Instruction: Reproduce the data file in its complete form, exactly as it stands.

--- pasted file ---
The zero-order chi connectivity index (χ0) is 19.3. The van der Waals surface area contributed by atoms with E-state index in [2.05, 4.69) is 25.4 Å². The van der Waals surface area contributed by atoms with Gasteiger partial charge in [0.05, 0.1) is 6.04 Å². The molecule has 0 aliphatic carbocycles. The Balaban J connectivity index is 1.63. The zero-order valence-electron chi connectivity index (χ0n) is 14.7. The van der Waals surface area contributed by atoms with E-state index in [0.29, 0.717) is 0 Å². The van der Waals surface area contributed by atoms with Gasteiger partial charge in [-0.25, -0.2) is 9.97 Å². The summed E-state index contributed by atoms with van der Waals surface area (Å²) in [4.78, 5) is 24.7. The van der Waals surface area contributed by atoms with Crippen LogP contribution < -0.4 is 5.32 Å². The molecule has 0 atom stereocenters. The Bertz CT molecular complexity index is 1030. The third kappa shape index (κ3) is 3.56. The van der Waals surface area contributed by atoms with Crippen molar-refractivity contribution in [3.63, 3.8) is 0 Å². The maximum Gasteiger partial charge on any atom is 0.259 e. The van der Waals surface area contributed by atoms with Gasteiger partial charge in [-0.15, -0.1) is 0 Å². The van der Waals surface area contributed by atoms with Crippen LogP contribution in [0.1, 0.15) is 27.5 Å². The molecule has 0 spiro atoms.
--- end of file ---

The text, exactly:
The zero-order chi connectivity index (χ0) is 19.3. The van der Waals surface area contributed by atoms with E-state index in [2.05, 4.69) is 25.4 Å². The van der Waals surface area contributed by atoms with Gasteiger partial charge in [0.05, 0.1) is 6.04 Å². The molecule has 0 aliphatic carbocycles. The Balaban J connectivity index is 1.63. The zero-order valence-electron chi connectivity index (χ0n) is 14.7. The van der Waals surface area contributed by atoms with E-state index in [0.29, 0.717) is 0 Å². The van der Waals surface area contributed by atoms with Gasteiger partial charge in [-0.25, -0.2) is 9.97 Å². The summed E-state index contributed by atoms with van der Waals surface area (Å²) in [4.78, 5) is 24.7. The van der Waals surface area contributed by atoms with Crippen LogP contribution < -0.4 is 5.32 Å². The molecule has 0 atom stereocenters. The Bertz CT molecular complexity index is 1030. The third kappa shape index (κ3) is 3.56. The van der Waals surface area contributed by atoms with Crippen molar-refractivity contribution in [3.63, 3.8) is 0 Å². The maximum Gasteiger partial charge on any atom is 0.259 e. The van der Waals surface area contributed by atoms with Gasteiger partial charge in [-0.15, -0.1) is 0 Å². The van der Waals surface area contributed by atoms with Crippen LogP contribution in [0.1, 0.15) is 27.5 Å². The molecule has 0 spiro atoms.